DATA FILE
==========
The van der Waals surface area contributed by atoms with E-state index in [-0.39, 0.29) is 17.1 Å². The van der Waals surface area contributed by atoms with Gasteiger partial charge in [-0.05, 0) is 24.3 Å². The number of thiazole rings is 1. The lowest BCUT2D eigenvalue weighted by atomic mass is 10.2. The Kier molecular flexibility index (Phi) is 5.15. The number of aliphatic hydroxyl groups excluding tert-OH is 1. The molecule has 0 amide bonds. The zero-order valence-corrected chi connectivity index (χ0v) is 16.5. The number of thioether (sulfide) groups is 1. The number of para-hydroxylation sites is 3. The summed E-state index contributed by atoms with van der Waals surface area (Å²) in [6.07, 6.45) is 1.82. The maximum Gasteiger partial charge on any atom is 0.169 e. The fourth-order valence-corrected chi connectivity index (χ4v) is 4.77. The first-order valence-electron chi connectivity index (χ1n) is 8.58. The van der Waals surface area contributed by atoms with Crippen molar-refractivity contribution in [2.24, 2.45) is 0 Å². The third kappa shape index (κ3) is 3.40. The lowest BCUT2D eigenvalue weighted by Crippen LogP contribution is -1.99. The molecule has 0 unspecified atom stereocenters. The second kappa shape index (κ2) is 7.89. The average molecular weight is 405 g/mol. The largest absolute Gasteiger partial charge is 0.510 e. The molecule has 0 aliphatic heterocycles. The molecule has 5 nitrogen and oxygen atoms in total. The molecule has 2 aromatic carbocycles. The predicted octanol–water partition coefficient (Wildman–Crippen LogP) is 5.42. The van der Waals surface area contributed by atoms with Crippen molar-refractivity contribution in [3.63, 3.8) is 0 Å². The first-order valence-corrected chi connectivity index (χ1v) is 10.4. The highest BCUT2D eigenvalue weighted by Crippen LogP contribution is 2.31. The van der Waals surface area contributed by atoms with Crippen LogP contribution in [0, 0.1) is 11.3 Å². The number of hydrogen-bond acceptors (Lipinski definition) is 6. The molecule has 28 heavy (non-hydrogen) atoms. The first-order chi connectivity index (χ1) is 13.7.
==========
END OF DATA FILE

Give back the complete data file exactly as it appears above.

The van der Waals surface area contributed by atoms with E-state index in [-0.39, 0.29) is 17.1 Å². The van der Waals surface area contributed by atoms with Gasteiger partial charge in [-0.05, 0) is 24.3 Å². The number of thiazole rings is 1. The lowest BCUT2D eigenvalue weighted by atomic mass is 10.2. The Kier molecular flexibility index (Phi) is 5.15. The number of aliphatic hydroxyl groups excluding tert-OH is 1. The molecule has 0 amide bonds. The zero-order valence-corrected chi connectivity index (χ0v) is 16.5. The number of thioether (sulfide) groups is 1. The number of para-hydroxylation sites is 3. The summed E-state index contributed by atoms with van der Waals surface area (Å²) in [6.07, 6.45) is 1.82. The maximum Gasteiger partial charge on any atom is 0.169 e. The fourth-order valence-corrected chi connectivity index (χ4v) is 4.77. The first-order valence-electron chi connectivity index (χ1n) is 8.58. The van der Waals surface area contributed by atoms with Crippen molar-refractivity contribution in [2.24, 2.45) is 0 Å². The third kappa shape index (κ3) is 3.40. The lowest BCUT2D eigenvalue weighted by Crippen LogP contribution is -1.99. The molecule has 0 unspecified atom stereocenters. The second kappa shape index (κ2) is 7.89. The average molecular weight is 405 g/mol. The largest absolute Gasteiger partial charge is 0.510 e. The molecule has 0 aliphatic heterocycles. The molecule has 5 nitrogen and oxygen atoms in total. The molecule has 2 aromatic carbocycles. The predicted octanol–water partition coefficient (Wildman–Crippen LogP) is 5.42. The van der Waals surface area contributed by atoms with Crippen molar-refractivity contribution in [3.63, 3.8) is 0 Å². The first-order valence-corrected chi connectivity index (χ1v) is 10.4. The highest BCUT2D eigenvalue weighted by Crippen LogP contribution is 2.31. The van der Waals surface area contributed by atoms with Crippen LogP contribution in [0, 0.1) is 11.3 Å². The number of hydrogen-bond acceptors (Lipinski definition) is 6. The molecule has 28 heavy (non-hydrogen) atoms. The first-order chi connectivity index (χ1) is 13.7.